What’s with all these marrying women taking their husbands’ names? My November column.
The form was straightforward. Mother’s name. Father’s name. Baby’s name. Sitting in my bed in the maternity ward, I took pen in hand and solemnly performed my first official act as a parent. The hospital lady pointed to “Horowitz,” frowning.
“This is your name?”
“And this is your husband?” She touched the word “Christensen.”
Her finger hovered accusingly over the surname I’d filled in for our daughter.
“Aren’t you afraid people will think you’re not married?”
The possibility had occurred to us. It was one of several arguments we’d rejected when we so carefully considered our child’s name.
In Judaism, names are powerful stuff. When Avram and Sarai become Abraham and Sarah, they formalize their partnership in God’s covenant with two little letters. Throughout the Torah, people and places are constantly getting named – and thereby defined. Why can’t we know God’s name? Because we can’t know God.
A friend recently mentioned someone’s “magic” name. She meant “Hebrew.” There is something magical about Hebrew names. They call us to the Torah and tell God we need healing. They link us to loved ones we never knew, and send a signal to other Jews. In my public elementary school, calling Judy “Yehudit” was like sharing a secret handshake.
And like all magical things, Hebrew names can be dangerous. My parents gave their children Biblical first names and secular middle names; I’m Ruth Alice. In the 1950s, so soon after the Holocaust, those secular names were like amulets. If I ever needed to “pass,” I could go by Alice, and still feel like myself. Presumably, I would drop the “Horowitz.”
That’s not likely to happen. I could have shed the “Horowitz” when I married David Christensen. But I kept my name. And I would have done the same if his name were David Cohen.
As a feminist, I recoiled at the custom of a woman giving up her name and taking her husband’s, while he kept his. The tradition suggested she was ceasing to be herself and becoming his property, while he remained essentially unchanged. Keeping your name asserted that you were remaining your own person. It marked the marriage as a union of equals.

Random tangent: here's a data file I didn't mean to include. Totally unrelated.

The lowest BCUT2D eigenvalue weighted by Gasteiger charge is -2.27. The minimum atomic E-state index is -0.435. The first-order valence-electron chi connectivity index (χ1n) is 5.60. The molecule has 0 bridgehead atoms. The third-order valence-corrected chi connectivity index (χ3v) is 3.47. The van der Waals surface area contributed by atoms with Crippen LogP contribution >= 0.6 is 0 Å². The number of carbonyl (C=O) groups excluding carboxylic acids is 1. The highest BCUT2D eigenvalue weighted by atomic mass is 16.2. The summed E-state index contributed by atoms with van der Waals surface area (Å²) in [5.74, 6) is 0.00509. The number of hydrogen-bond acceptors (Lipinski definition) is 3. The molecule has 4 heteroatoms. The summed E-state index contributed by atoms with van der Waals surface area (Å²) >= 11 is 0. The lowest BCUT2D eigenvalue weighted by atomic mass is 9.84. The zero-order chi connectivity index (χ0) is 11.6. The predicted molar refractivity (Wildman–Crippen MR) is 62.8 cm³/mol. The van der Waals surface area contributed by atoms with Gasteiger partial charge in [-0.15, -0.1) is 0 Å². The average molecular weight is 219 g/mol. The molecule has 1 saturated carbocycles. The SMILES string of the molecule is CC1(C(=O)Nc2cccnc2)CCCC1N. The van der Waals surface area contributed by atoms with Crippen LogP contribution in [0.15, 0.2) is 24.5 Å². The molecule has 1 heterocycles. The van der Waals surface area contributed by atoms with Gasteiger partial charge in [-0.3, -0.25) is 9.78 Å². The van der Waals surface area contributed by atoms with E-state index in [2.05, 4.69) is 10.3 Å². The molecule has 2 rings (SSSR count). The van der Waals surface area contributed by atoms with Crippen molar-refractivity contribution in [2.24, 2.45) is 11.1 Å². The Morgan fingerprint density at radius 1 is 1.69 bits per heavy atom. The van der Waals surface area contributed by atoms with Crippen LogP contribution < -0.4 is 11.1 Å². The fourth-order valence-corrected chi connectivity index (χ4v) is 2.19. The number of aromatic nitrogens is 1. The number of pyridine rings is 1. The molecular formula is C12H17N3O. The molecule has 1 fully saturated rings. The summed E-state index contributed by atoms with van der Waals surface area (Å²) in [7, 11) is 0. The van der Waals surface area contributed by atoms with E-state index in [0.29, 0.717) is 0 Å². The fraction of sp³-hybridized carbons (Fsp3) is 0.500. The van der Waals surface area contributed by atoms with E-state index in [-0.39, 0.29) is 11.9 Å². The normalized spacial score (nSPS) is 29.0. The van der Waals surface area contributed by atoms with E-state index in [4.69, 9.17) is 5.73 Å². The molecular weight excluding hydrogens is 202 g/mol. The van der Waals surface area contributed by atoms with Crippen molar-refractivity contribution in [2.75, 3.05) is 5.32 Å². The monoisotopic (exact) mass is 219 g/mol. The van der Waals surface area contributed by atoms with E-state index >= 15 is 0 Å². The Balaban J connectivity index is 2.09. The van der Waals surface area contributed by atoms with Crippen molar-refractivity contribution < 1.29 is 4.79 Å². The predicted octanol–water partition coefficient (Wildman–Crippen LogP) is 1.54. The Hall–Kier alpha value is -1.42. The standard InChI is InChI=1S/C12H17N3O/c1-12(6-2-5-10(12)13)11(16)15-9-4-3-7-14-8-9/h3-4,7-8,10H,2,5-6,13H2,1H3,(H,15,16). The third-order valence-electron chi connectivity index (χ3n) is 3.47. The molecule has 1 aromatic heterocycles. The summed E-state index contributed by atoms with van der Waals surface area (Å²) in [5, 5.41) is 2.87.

But wasn’t keeping your own name, well, un-romantic? And didn’t your “maiden” name (loaded term) suggest you belonged to your father? Maybe, but why perpetuate sexism?
In college, my friends and I threw around arguments late into the night, sprawled across the beds in somebody’s dorm room. We were convinced that by the time we were grandparents, names would no longer designate women as secondary. The only question was how best to retool the tradition.
A popular compromise was the hyphenated surname. But what would the next generation do? Pretty soon, names would become too unwieldy to fit on the hospital lady’s form. Plus, hyphenating couples usually put the woman’s name first. By the time children came along, the maternal surname became a middle name, and was dropped. The best solution, I was convinced, was for the couple to choose a new name. That way they could maintain their equality, identify their union, and celebrate their new, married identities through the time-honored ritual of name changing.
As it happened, David was no more interested in changing his name than he was in me changing mine. As for children, when we looked around at friends who had kept their names, we noticed that in 99 percent of cases, the kids got the father’s name. To counter the trend, David favored naming our hypothetical offspring “Horowitz”. That worked for me. Especially when I imagined how weird “Christensen” would look on the forms when I enrolled said issue in Hebrew School.
Have people wondered if David is our children’s father? Some. But so what? Sophie and Sam have had to answer more questions about their name than most kids. But those conversations have provided teachable moments. And that was pretty much the point.
I have only regretted our decision once, when my Vermont shul was debating policy around intermarried families, and the atmosphere grew contentious. I would have enjoyed pointing out that the young woman tutoring the b’nei mitzvah students and the young man sounding the shofar on Rosh Hashanah were Christensens. But that’s for a different column.
When Sophie got married last summer, she and her fiancé were as convinced as David and I that a wedded woman should keep her name. Surprisingly, though, few of their peers seem to share this view. Sure, lots women have good, specific reasons to want to take their husband’s names. But that doesn’t explain the trend.
What became of the post-sexist world we envisioned? Has it been swept aside by an anti-feminist backlash? Do people believe we’ve progressed to the point where feminism is moot? Are we seeing an upsurge of neo-traditionalist romanticizing? Maybe I’m missing something. I hope all these bright, independent young women don’t believe that names don’t matter.